Cabinet minister Andrew Little and representatives of the families of the men killed in the Pike River mine disaster have walked into the mine's portal, its entrance, to demonstrate that safe re-entry is possible.
Little is responsible for re-entry and has established an agency which is working on a safe way to do it.
With him at the West Coast mine on Thursday were Pike River families representatives Anna Osborne and Sonya Rockhouse.
"Today we walked together into the mine portal to demonstrate a safe re-entry is possible," Little said.
"I made the emotional journey with representatives of families who have fought for years for re-entry."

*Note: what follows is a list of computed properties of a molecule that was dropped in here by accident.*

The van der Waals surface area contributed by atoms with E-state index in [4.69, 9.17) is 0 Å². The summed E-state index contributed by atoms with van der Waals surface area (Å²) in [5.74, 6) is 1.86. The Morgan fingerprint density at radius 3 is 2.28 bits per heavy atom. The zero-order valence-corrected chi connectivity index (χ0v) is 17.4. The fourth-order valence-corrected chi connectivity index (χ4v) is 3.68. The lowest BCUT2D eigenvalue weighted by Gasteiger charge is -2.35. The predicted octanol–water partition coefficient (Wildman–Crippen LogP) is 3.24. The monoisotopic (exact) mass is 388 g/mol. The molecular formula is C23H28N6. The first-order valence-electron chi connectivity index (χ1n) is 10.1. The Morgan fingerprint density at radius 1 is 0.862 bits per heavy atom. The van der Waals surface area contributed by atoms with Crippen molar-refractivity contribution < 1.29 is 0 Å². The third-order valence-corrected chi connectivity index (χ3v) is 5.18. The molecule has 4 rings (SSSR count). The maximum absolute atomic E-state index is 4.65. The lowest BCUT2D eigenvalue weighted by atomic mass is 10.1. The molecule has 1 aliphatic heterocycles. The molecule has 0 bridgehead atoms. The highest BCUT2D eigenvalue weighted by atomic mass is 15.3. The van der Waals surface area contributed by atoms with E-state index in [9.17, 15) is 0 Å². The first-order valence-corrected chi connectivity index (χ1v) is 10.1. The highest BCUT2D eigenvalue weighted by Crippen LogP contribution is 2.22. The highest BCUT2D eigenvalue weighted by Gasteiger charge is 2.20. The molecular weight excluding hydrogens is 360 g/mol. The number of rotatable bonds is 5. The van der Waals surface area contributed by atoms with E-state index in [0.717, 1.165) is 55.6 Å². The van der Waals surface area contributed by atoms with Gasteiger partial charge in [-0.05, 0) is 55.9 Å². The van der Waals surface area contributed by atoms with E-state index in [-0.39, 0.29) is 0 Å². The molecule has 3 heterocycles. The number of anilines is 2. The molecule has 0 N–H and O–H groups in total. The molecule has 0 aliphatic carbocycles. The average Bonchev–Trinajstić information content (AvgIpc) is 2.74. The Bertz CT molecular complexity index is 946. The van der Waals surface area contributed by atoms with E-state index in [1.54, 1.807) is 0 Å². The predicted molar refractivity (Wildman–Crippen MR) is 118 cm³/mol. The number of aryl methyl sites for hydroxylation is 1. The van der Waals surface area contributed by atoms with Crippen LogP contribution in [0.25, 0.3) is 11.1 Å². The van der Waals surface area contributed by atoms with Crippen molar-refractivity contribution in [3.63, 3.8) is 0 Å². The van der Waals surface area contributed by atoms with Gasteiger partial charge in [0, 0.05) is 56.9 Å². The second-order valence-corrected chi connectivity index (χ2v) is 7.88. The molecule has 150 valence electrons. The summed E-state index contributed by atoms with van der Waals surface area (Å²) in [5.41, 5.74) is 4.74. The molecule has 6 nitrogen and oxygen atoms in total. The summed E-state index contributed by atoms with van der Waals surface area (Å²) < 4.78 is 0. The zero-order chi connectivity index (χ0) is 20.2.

Rockhouse, who lost her son Ben in the 2010 explosion that killed 29 men, said it had been an overwhelming experience.
"Where we stood today would have been part of a 30 metre thick permanent concrete seal by now if we hadn't taken our stand," she said.
"It's a weird feeling to have been standing there with so much hope, but also with the feeling of darkness and grief that Pike brings with it."
Osborne, whose husband Milton died in the mine, said it was the families "last ditch attempt" that stopped the mine being sealed.
"Today I was closer to Milt than I've been since the day he last walked into that awful place," she said.
"It breaks my heart to be there but I also know that we are coming for him." The previous government decided re-entry was too dangerous.
Little said that in the 11 weeks the Pike River Recovery Agency had existed "real progress" on safe re-entry had been made.
Labour and NZ First promised during the election campaign they would find a way to safely re-enter the mine.